A Louis XVI Style Gilt-Bronze and Sèvres Style Porcelain Mantel Clock
A Louis XVI Style Gilt-Bronze and Sèvres Style Porcelain Mantel Clock, by Raingo Frères, Paris. The porcelain panels signed by Léonard Abel Schilt. The...
DimensionsHeight: 68 cm (27 in)
Width: 41 cm (17 in)
Depth: 23 cm (10 in)
Weight: 20 kg
A Louis XVI Style Gilt-Bronze and Sèvres Style Porcelain Mantel Clock, by Raingo Frères, Paris. The porcelain panels signed by Léonard Abel Schilt.
The movement stamped ‘Raingo Frères, Paris’.
The porcelain panels signed ‘Schilt de Sèvres’ for Léonard Abel Schilt.
The reverse of the ormolu mounts stamped ‘R F ro P F. 74’.
The twin train movement with Brocot escapement and suspension, sounding on a bell.
Of impressive size, this fine gilt-bronze and Sèvres style porcelain clock is in the form of an ovoid shaped Bleu Céleste ground porcelain vase with hand painted reserves and gilt-bronze handles, surmounted by a seated putto and inset with a circular 4 1/2 inch porcelain dial with Roman numerals and Breguet hands; the vase flanked by seated excogitative putti and raised on a plinth base mounted with finely painted porcelain panels of putti at play, above a guiulloche running pattern frieze and put down on flattened toupie feet.
Léonard Abel Schilt was a celebrated figure painter from the great Shilt dynasty of porcelain painters, active since 1818 at Sèvres. He is recorded at the national manufactory in the years 1877-1878 and 1891-1893. Schilt also maintained an independent atelier in Paris and was a noted Salon and Exposition exhibitor throughout the late 19th century.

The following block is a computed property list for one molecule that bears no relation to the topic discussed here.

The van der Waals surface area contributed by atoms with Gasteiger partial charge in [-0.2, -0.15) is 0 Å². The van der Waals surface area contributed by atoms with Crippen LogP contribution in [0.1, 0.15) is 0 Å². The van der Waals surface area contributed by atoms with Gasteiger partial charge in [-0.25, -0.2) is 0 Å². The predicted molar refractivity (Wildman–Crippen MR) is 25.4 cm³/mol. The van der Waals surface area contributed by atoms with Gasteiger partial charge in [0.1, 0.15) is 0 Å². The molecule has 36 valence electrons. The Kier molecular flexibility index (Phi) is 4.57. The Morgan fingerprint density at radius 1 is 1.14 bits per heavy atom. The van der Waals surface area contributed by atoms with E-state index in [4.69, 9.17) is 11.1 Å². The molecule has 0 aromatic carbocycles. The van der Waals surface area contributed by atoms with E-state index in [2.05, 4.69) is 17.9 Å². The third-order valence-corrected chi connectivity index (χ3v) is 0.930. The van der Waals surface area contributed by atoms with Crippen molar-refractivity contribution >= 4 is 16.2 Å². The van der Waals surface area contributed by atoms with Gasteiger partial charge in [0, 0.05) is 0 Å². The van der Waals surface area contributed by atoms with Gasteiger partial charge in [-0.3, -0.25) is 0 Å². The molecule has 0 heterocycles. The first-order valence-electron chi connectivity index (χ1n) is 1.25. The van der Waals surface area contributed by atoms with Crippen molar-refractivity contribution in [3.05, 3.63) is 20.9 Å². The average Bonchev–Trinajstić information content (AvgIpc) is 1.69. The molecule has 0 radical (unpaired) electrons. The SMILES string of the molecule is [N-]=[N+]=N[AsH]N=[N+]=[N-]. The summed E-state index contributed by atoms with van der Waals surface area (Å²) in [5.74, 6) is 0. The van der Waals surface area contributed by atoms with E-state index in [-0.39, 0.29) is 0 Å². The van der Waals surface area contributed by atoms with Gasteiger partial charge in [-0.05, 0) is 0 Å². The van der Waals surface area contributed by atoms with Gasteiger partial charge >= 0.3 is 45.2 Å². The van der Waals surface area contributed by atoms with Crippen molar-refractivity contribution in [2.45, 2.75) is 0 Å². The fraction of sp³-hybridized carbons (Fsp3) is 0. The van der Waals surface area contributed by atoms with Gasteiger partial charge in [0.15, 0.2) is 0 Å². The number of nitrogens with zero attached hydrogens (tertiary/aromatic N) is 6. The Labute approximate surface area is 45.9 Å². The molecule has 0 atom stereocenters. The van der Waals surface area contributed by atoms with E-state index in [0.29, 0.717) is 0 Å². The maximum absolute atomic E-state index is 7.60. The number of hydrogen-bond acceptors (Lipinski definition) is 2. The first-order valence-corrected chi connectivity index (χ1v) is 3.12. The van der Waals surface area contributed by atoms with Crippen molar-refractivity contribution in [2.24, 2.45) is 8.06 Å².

French, Circa 1860.
Gilt-Bronze and Porcelain
The movement stamped 'Raingo Frères, Paris'. The porcelain panels signed 'Schilt de Sèvres' for Léonard Abel Schilt.
There were four Raingo brothers who began as clockmakers before expanding their business to encompass decorative bronze casting. It is not known which Raingo brother was apprenticed in Paris before moving to Belgium, circa 1800, probably for political reasons, and from the signatures on some of his clocks, it is known that he worked in Gand and Tournay. Later, in 1823, he is recorded as being clockmaker to the duc de Chartres.
The company became Raingo Frères in 1825 and thereafter clocks bear their signature with various Paris addresses. They had a workshop at 102 Rue Vielle du Temple in 1829, and from 1840 to 1850 in Rue de Saintonge. In the 1840s Raingo were accused of conterfiting Ruolz metal plating techinique which had been patented by Christofle. Specialising in the manufacture of clocks, for which they favoured sculptural ornament, and this led them to begin casting their own bronzes from the 1850s. After 1860 they moved again back to Rue Vielle du Temple where they started to sell bronzes, not from an edition but cast in a small number, generally marked with the stamp “R.F.” In 1880 the widow of Gabriel-Jules Raingo was joined her two sons, Eugène and Georges. This association was regularly extended until 1 January 1892. Eugène died in February 1895. Mme Raingo and her son Georges modified their company accordingly in July of the same year. Eugene’s rights are shared between Georges and his three sisters. The corporate name becomes “Raingo et Cie”, but the business name remains “Raingo Frères”.
The firm exhibited at many of the important exhibitions of the second half of the 19th century, including London in 1862 and Paris in 1900. Known for the fine quality of its ormolu in particular superb gilding and chasing, Raingo also cast large patinated bronze statuary for leading sculptors of the day including A. Carrier-Belleuse, Grégoire, Loison, Magnier, A. Moreau, Peyre, Pradier and Salmonson.
By the turn of the 20th century Raingo Frères are still recorded to be casting in bronze for a handful of artists, but by this time their mainstay was producing lighting along with artistic metalwork.